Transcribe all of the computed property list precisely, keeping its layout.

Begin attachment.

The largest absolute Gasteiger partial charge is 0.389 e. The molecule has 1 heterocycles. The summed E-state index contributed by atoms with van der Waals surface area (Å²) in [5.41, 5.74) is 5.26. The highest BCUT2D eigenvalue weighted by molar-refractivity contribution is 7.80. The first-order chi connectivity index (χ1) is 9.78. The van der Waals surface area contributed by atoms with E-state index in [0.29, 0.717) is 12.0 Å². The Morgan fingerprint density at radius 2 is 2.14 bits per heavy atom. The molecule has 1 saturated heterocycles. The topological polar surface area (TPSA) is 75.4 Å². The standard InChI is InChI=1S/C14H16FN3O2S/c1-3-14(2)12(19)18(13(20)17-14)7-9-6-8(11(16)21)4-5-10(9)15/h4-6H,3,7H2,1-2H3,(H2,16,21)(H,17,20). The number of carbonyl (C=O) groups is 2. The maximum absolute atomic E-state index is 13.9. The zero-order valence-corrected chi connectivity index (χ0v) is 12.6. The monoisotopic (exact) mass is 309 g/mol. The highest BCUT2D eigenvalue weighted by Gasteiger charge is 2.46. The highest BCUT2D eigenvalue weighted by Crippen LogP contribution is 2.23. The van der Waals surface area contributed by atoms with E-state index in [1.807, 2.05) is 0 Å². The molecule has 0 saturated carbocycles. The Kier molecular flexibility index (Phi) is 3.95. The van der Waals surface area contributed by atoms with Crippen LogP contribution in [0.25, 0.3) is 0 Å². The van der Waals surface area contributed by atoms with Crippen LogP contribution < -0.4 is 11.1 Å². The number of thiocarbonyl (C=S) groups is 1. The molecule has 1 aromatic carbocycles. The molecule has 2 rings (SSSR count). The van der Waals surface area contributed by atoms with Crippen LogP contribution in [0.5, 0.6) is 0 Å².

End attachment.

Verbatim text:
The largest absolute Gasteiger partial charge is 0.389 e. The molecule has 1 heterocycles. The summed E-state index contributed by atoms with van der Waals surface area (Å²) in [5.41, 5.74) is 5.26. The highest BCUT2D eigenvalue weighted by molar-refractivity contribution is 7.80. The first-order chi connectivity index (χ1) is 9.78. The van der Waals surface area contributed by atoms with E-state index in [0.29, 0.717) is 12.0 Å². The Morgan fingerprint density at radius 2 is 2.14 bits per heavy atom. The molecule has 1 saturated heterocycles. The topological polar surface area (TPSA) is 75.4 Å². The standard InChI is InChI=1S/C14H16FN3O2S/c1-3-14(2)12(19)18(13(20)17-14)7-9-6-8(11(16)21)4-5-10(9)15/h4-6H,3,7H2,1-2H3,(H2,16,21)(H,17,20). The number of carbonyl (C=O) groups is 2. The maximum absolute atomic E-state index is 13.9. The zero-order valence-corrected chi connectivity index (χ0v) is 12.6. The monoisotopic (exact) mass is 309 g/mol. The highest BCUT2D eigenvalue weighted by Gasteiger charge is 2.46. The highest BCUT2D eigenvalue weighted by Crippen LogP contribution is 2.23. The van der Waals surface area contributed by atoms with E-state index in [1.807, 2.05) is 0 Å². The molecule has 0 saturated carbocycles. The Kier molecular flexibility index (Phi) is 3.95. The van der Waals surface area contributed by atoms with Crippen LogP contribution in [0.25, 0.3) is 0 Å². The van der Waals surface area contributed by atoms with Crippen LogP contribution < -0.4 is 11.1 Å². The number of thiocarbonyl (C=S) groups is 1. The molecule has 1 aromatic carbocycles. The molecule has 2 rings (SSSR count). The van der Waals surface area contributed by atoms with Crippen LogP contribution in [0.5, 0.6) is 0 Å².